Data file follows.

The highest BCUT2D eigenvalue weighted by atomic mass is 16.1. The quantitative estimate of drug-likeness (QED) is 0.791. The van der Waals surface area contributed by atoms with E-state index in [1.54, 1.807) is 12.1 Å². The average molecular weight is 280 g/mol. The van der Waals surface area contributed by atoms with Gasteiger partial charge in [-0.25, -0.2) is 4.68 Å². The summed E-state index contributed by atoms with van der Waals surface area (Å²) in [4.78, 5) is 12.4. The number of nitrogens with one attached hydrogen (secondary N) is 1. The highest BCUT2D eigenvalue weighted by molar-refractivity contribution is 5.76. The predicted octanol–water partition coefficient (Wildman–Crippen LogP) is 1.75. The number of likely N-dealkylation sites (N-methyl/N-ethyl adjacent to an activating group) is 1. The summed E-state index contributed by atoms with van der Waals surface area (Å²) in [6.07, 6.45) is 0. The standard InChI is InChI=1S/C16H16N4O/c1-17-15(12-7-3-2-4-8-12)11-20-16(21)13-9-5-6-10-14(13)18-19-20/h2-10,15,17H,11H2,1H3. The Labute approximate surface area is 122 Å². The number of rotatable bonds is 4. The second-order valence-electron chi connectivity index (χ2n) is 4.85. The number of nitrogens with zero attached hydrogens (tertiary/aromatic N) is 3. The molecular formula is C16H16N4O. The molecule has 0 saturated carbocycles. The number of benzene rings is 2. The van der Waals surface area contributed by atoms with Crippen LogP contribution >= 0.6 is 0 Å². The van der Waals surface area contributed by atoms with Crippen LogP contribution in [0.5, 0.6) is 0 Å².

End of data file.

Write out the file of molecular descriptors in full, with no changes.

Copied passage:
The highest BCUT2D eigenvalue weighted by atomic mass is 16.1. The quantitative estimate of drug-likeness (QED) is 0.791. The van der Waals surface area contributed by atoms with E-state index in [1.54, 1.807) is 12.1 Å². The average molecular weight is 280 g/mol. The van der Waals surface area contributed by atoms with Gasteiger partial charge in [-0.25, -0.2) is 4.68 Å². The summed E-state index contributed by atoms with van der Waals surface area (Å²) in [4.78, 5) is 12.4. The number of nitrogens with one attached hydrogen (secondary N) is 1. The highest BCUT2D eigenvalue weighted by molar-refractivity contribution is 5.76. The predicted octanol–water partition coefficient (Wildman–Crippen LogP) is 1.75. The number of likely N-dealkylation sites (N-methyl/N-ethyl adjacent to an activating group) is 1. The summed E-state index contributed by atoms with van der Waals surface area (Å²) in [6.07, 6.45) is 0. The standard InChI is InChI=1S/C16H16N4O/c1-17-15(12-7-3-2-4-8-12)11-20-16(21)13-9-5-6-10-14(13)18-19-20/h2-10,15,17H,11H2,1H3. The Labute approximate surface area is 122 Å². The number of rotatable bonds is 4. The second-order valence-electron chi connectivity index (χ2n) is 4.85. The number of nitrogens with zero attached hydrogens (tertiary/aromatic N) is 3. The molecular formula is C16H16N4O. The molecule has 0 saturated carbocycles. The number of benzene rings is 2. The van der Waals surface area contributed by atoms with Crippen LogP contribution >= 0.6 is 0 Å². The van der Waals surface area contributed by atoms with Crippen LogP contribution in [0.5, 0.6) is 0 Å².